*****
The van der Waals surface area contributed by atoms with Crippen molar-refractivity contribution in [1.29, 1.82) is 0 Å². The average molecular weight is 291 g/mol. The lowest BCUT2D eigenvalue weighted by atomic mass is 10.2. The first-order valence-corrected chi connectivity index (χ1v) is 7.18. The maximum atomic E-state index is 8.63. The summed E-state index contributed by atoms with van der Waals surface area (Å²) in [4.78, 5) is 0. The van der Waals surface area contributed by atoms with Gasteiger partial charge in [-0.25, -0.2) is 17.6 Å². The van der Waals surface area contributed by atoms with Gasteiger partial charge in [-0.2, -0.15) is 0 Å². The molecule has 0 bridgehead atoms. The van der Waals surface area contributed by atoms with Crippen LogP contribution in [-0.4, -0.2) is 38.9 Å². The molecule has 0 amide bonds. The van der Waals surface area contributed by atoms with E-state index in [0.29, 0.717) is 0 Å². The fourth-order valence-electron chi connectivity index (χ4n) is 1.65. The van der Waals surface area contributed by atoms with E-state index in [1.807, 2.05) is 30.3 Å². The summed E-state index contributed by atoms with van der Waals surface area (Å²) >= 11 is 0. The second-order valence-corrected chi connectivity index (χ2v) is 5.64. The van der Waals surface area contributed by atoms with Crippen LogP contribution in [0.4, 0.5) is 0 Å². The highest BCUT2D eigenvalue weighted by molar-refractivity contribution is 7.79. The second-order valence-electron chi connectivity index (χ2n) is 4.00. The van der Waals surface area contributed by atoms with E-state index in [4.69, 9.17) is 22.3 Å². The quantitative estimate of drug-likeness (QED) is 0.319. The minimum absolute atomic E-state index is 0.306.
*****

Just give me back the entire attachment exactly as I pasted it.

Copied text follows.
The van der Waals surface area contributed by atoms with Crippen molar-refractivity contribution in [1.29, 1.82) is 0 Å². The average molecular weight is 291 g/mol. The lowest BCUT2D eigenvalue weighted by atomic mass is 10.2. The first-order valence-corrected chi connectivity index (χ1v) is 7.18. The maximum atomic E-state index is 8.63. The summed E-state index contributed by atoms with van der Waals surface area (Å²) in [4.78, 5) is 0. The van der Waals surface area contributed by atoms with Gasteiger partial charge in [-0.25, -0.2) is 17.6 Å². The van der Waals surface area contributed by atoms with Gasteiger partial charge in [-0.2, -0.15) is 0 Å². The molecule has 0 bridgehead atoms. The van der Waals surface area contributed by atoms with Crippen LogP contribution in [-0.4, -0.2) is 38.9 Å². The molecule has 0 amide bonds. The van der Waals surface area contributed by atoms with E-state index in [0.29, 0.717) is 0 Å². The fourth-order valence-electron chi connectivity index (χ4n) is 1.65. The van der Waals surface area contributed by atoms with E-state index in [1.807, 2.05) is 30.3 Å². The summed E-state index contributed by atoms with van der Waals surface area (Å²) >= 11 is 0. The second-order valence-corrected chi connectivity index (χ2v) is 5.64. The van der Waals surface area contributed by atoms with Crippen LogP contribution in [0.4, 0.5) is 0 Å². The highest BCUT2D eigenvalue weighted by molar-refractivity contribution is 7.79. The second-order valence-electron chi connectivity index (χ2n) is 4.00. The van der Waals surface area contributed by atoms with E-state index in [4.69, 9.17) is 22.3 Å². The quantitative estimate of drug-likeness (QED) is 0.319. The minimum absolute atomic E-state index is 0.306.